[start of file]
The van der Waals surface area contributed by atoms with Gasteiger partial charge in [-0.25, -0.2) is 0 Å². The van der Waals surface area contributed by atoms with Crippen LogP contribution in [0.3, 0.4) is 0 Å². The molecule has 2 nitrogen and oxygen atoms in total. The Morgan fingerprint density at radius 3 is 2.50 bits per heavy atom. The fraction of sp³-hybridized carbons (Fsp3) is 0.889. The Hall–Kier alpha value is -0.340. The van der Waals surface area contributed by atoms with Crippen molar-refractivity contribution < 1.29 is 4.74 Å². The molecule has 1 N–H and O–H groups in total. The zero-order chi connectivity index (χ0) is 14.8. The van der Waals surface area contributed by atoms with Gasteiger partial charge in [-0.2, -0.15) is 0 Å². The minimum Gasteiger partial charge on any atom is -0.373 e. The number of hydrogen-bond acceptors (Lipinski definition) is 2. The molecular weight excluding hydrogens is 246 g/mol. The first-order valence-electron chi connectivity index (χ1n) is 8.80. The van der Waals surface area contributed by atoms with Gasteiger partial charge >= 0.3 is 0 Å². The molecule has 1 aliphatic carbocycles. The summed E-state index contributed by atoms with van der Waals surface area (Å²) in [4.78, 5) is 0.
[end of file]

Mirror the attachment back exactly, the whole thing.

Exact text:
The van der Waals surface area contributed by atoms with Gasteiger partial charge in [-0.25, -0.2) is 0 Å². The van der Waals surface area contributed by atoms with Crippen LogP contribution in [0.3, 0.4) is 0 Å². The molecule has 2 nitrogen and oxygen atoms in total. The Morgan fingerprint density at radius 3 is 2.50 bits per heavy atom. The fraction of sp³-hybridized carbons (Fsp3) is 0.889. The Hall–Kier alpha value is -0.340. The van der Waals surface area contributed by atoms with Crippen molar-refractivity contribution < 1.29 is 4.74 Å². The molecule has 1 N–H and O–H groups in total. The zero-order chi connectivity index (χ0) is 14.8. The van der Waals surface area contributed by atoms with Gasteiger partial charge in [-0.2, -0.15) is 0 Å². The minimum Gasteiger partial charge on any atom is -0.373 e. The number of hydrogen-bond acceptors (Lipinski definition) is 2. The molecular weight excluding hydrogens is 246 g/mol. The first-order valence-electron chi connectivity index (χ1n) is 8.80. The van der Waals surface area contributed by atoms with Gasteiger partial charge >= 0.3 is 0 Å². The molecule has 1 aliphatic carbocycles. The summed E-state index contributed by atoms with van der Waals surface area (Å²) in [4.78, 5) is 0.